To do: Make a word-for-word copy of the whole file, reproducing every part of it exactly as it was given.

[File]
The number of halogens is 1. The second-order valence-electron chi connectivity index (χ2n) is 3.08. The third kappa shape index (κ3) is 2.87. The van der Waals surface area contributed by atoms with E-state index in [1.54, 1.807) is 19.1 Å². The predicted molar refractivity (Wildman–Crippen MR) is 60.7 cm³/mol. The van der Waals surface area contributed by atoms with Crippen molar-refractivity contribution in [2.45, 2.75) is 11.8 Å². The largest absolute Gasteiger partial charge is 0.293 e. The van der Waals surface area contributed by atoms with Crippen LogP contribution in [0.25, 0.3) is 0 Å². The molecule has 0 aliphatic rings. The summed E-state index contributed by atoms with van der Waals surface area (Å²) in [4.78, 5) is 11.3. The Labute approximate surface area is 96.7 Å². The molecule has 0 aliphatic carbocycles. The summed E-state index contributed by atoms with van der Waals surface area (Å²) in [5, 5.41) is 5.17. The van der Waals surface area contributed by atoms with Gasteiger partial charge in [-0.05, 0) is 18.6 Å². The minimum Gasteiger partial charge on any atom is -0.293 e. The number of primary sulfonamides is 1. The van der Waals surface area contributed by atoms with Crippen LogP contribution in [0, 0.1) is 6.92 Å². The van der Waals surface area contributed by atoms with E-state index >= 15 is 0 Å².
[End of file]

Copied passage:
The number of halogens is 1. The second-order valence-electron chi connectivity index (χ2n) is 3.08. The third kappa shape index (κ3) is 2.87. The van der Waals surface area contributed by atoms with E-state index in [1.54, 1.807) is 19.1 Å². The predicted molar refractivity (Wildman–Crippen MR) is 60.7 cm³/mol. The van der Waals surface area contributed by atoms with Crippen molar-refractivity contribution in [2.45, 2.75) is 11.8 Å². The largest absolute Gasteiger partial charge is 0.293 e. The van der Waals surface area contributed by atoms with Crippen LogP contribution in [0.25, 0.3) is 0 Å². The molecule has 0 aliphatic rings. The summed E-state index contributed by atoms with van der Waals surface area (Å²) in [4.78, 5) is 11.3. The Labute approximate surface area is 96.7 Å². The molecule has 0 aliphatic carbocycles. The summed E-state index contributed by atoms with van der Waals surface area (Å²) in [5, 5.41) is 5.17. The van der Waals surface area contributed by atoms with Gasteiger partial charge in [-0.05, 0) is 18.6 Å². The minimum Gasteiger partial charge on any atom is -0.293 e. The number of primary sulfonamides is 1. The van der Waals surface area contributed by atoms with Crippen LogP contribution in [0, 0.1) is 6.92 Å². The van der Waals surface area contributed by atoms with E-state index >= 15 is 0 Å².